Winning: Why Terrorists Can't Get a Break in the U.S.A.


September 15, 2006: Why haven't there been more Islamic terrorist attacks in the United States since September 11, 2001? Just one such attack, of any magnitude, would have been hailed as a great victory for al Qaeda, and Islamic terrorists in general. Considering the large number of Moslems saying they agree with Islamic terrorism, and the thousands who have volunteered for such suicide attacks all over the world, you would have thought at least one such attack would have taken place in the U.S. since 2001. It's easy enough to obtain a gun or explosives in the United States. There are many states where it's legal to sell large firecrackers that non-Moslems have assembled into credible bombs. An explosive vest can easily be made. On the Internet there are instructions, in Arabic, for how to make a detonator. Gunpowder is easily obtained as well, and you can still buy large quantities of fertilizer, to make a really large bomb. There is still easy access to the outsides of many prominent structures. You can kill lots of people in such places and make your point. The means are there, but where are the people with the will?
Part of the reason is the 5,000 Islamic terrorists the CIA has been taken out of circulation (by death or arrest) since 2001. Even more have been taken out of circulation by other nations. The FBI has had less success inside the United States, arresting fewer than a thousand people, and successfully prosecuting about 230. But this FBI activity has apparently sent a message to potential Islamic terrorists in the United States, and scared many of them off.
Another reason is the informant network established within the Moslem-American community. For every suspected Islamic terrorist arrested in the United States, some ten Moslem-Americans have joined the military, FBI, CIA and similar organizations involved in the war on terror. While many Moslem-Americans oppose the invasion in Iraq, very few of them support Islamic terrorism. All this is not really new. Even the September 11, 2001 terrorists were warned to stay away from Arab-American communities, because of the number of people there who would call the cops if they suspected there were terrorists in their midst.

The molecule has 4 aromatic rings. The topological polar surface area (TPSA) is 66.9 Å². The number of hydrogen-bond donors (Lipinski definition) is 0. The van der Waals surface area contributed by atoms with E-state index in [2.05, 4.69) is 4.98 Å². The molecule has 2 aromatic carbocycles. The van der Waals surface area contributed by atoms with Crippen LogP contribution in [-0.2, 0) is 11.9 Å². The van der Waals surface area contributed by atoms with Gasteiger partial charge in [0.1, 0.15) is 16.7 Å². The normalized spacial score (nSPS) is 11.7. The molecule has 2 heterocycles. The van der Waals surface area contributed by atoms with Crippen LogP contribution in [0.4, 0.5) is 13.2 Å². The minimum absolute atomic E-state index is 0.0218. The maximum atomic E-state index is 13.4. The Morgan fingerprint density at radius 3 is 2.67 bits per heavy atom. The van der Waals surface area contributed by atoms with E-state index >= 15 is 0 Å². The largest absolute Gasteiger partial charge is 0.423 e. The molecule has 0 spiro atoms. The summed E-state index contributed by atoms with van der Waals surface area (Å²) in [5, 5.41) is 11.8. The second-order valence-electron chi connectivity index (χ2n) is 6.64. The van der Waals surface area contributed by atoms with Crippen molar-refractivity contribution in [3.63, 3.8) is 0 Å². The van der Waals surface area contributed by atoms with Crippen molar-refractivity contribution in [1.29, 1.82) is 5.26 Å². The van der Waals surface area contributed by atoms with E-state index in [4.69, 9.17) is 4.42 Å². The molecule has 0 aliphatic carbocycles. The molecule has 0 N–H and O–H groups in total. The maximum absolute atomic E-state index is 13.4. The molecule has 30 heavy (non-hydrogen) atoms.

Since September 11, 2001, it's been a hassle to be an Arab, or anyone from South Asia or the Middle East, anywhere inside the United States. If you look "Middle Eastern," you get extra attention. As long as this kind of heat is on, potential Islamic terrorists apparently feel the odds are too much against them to risk an attack. It's also noted that convicted terrorists tend to get life sentences, to be served in very austere, maximum security prisons.
It's also been harder to get a visa to enter the United States, although this is somewhat moot because a determined terrorist can still hire a professional people smuggler to get him in via Mexico, or even Canada. Thus one must credit increased alertness of all Americans, and especially those in Moslem-American communities, for doing the most to prevent another attack. But the alertness is already beginning to fade, and the potential for another attack remains.




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